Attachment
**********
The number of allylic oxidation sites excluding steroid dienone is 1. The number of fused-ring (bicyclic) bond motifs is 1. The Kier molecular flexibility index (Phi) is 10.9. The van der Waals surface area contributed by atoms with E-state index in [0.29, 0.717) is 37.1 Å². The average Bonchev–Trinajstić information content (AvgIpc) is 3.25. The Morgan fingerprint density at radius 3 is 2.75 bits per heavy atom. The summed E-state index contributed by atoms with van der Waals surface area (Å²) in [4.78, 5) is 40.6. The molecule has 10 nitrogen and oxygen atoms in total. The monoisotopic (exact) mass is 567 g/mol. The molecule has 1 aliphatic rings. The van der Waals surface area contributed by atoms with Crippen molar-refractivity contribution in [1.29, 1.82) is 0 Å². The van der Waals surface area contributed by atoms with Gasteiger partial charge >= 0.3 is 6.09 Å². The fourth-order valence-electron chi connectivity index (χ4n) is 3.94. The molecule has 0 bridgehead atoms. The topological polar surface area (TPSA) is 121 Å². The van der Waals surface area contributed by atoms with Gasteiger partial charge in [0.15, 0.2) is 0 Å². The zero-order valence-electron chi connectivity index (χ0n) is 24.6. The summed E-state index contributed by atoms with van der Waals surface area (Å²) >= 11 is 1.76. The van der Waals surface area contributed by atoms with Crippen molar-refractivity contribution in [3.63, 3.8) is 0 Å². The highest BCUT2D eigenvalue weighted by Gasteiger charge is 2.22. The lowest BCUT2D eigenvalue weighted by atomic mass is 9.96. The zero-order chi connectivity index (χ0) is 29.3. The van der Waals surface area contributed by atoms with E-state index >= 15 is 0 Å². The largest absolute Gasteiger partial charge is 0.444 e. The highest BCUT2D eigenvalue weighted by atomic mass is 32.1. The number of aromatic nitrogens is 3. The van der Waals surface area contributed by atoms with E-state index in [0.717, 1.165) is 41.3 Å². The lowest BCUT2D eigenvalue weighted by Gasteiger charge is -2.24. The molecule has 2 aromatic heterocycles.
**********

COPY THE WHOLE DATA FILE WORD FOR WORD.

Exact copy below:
The number of allylic oxidation sites excluding steroid dienone is 1. The number of fused-ring (bicyclic) bond motifs is 1. The Kier molecular flexibility index (Phi) is 10.9. The van der Waals surface area contributed by atoms with E-state index in [0.29, 0.717) is 37.1 Å². The average Bonchev–Trinajstić information content (AvgIpc) is 3.25. The Morgan fingerprint density at radius 3 is 2.75 bits per heavy atom. The summed E-state index contributed by atoms with van der Waals surface area (Å²) in [4.78, 5) is 40.6. The molecule has 10 nitrogen and oxygen atoms in total. The monoisotopic (exact) mass is 567 g/mol. The molecule has 1 aliphatic rings. The van der Waals surface area contributed by atoms with Crippen molar-refractivity contribution in [1.29, 1.82) is 0 Å². The van der Waals surface area contributed by atoms with Gasteiger partial charge >= 0.3 is 6.09 Å². The fourth-order valence-electron chi connectivity index (χ4n) is 3.94. The molecule has 0 bridgehead atoms. The topological polar surface area (TPSA) is 121 Å². The van der Waals surface area contributed by atoms with Gasteiger partial charge in [0.15, 0.2) is 0 Å². The zero-order valence-electron chi connectivity index (χ0n) is 24.6. The summed E-state index contributed by atoms with van der Waals surface area (Å²) >= 11 is 1.76. The van der Waals surface area contributed by atoms with Crippen molar-refractivity contribution in [3.63, 3.8) is 0 Å². The highest BCUT2D eigenvalue weighted by Gasteiger charge is 2.22. The lowest BCUT2D eigenvalue weighted by atomic mass is 9.96. The zero-order chi connectivity index (χ0) is 29.3. The van der Waals surface area contributed by atoms with E-state index >= 15 is 0 Å². The largest absolute Gasteiger partial charge is 0.444 e. The highest BCUT2D eigenvalue weighted by atomic mass is 32.1. The number of aromatic nitrogens is 3. The van der Waals surface area contributed by atoms with E-state index in [0.717, 1.165) is 41.3 Å². The lowest BCUT2D eigenvalue weighted by Gasteiger charge is -2.24. The molecule has 2 aromatic heterocycles.